Soil Nutrient Balancing in Vegetable Production
The purpose of this project was to determine whether an unfavorable balance among soil potassium (K), calcium (Ca), sodium (Na), and magnesium (Mg) might be limiting vegetable production on some organic farms in the southeastern United States. Low soil Ca levels and unbalanced ratios of exchangeable Ca, Mg, and K have been advocated as constraints to sustainable vegetable production. And while sufficient available Ca is essential for a healthy soil microbiota, as well as crop vigor and disease resistance, some say that even in the absence of crop Ca deficiency, the low Ca:K or Ca:Mg ratios in many soils may cause a loss of soil tilth, increased compaction, poor aeration and reduced microbial and earthworm activity.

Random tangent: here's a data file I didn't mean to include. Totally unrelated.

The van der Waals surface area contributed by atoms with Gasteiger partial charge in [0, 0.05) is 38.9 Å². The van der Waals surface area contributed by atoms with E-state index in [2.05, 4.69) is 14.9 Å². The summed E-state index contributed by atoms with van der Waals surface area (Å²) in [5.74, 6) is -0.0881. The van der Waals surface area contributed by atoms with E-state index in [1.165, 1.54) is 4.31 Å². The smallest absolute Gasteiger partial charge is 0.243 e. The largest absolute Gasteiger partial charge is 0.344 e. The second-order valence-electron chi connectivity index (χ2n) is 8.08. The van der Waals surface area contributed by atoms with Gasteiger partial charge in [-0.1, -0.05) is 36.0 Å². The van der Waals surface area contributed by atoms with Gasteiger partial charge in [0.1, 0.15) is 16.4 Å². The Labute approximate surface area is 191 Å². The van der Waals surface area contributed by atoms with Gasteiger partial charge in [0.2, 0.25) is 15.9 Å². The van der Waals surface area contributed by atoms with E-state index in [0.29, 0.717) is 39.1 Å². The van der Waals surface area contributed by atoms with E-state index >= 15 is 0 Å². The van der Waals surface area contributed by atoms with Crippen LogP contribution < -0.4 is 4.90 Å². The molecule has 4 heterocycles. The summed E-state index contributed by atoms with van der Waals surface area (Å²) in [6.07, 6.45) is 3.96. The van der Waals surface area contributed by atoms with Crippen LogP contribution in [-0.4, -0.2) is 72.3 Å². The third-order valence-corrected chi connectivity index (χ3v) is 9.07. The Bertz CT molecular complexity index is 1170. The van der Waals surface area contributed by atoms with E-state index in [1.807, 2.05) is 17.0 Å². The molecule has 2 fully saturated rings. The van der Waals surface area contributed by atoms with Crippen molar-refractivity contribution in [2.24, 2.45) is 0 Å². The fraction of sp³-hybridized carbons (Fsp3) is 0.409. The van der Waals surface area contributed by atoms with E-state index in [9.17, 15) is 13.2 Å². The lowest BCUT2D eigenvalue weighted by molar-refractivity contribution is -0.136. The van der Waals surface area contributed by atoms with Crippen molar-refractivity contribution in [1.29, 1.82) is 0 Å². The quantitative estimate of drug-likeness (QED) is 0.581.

The Virginia Biological Farming Association established experimental plots at five farms in Virginia and eastern Tennessee to document and illustrate the effects of differing soil Ca:Mg ratios on soil health and vegetable crop nutrition, yield and quality. Two experimental soil amendment regimes, designed to maintain different Ca:Mg ratios, were implemented in adjacent plots at each farm.
The project was initially undertaken to validate the Albrecht formula in organic production in the southeastern U.S. The project findings have not led to a validation of that approach. The results to date have led instead to a shift in focus toward developing a holistic, site specific and resource-conserving approach to soil nutrient balancing. The association found that growers can remedy nutrient balances by reducing inputs and may not need purchased Ca amendments to “correct” high soil Mg if soil and crops are healthy. This results in a savings to the grower by not having to buy and add unnecessary soil amendments.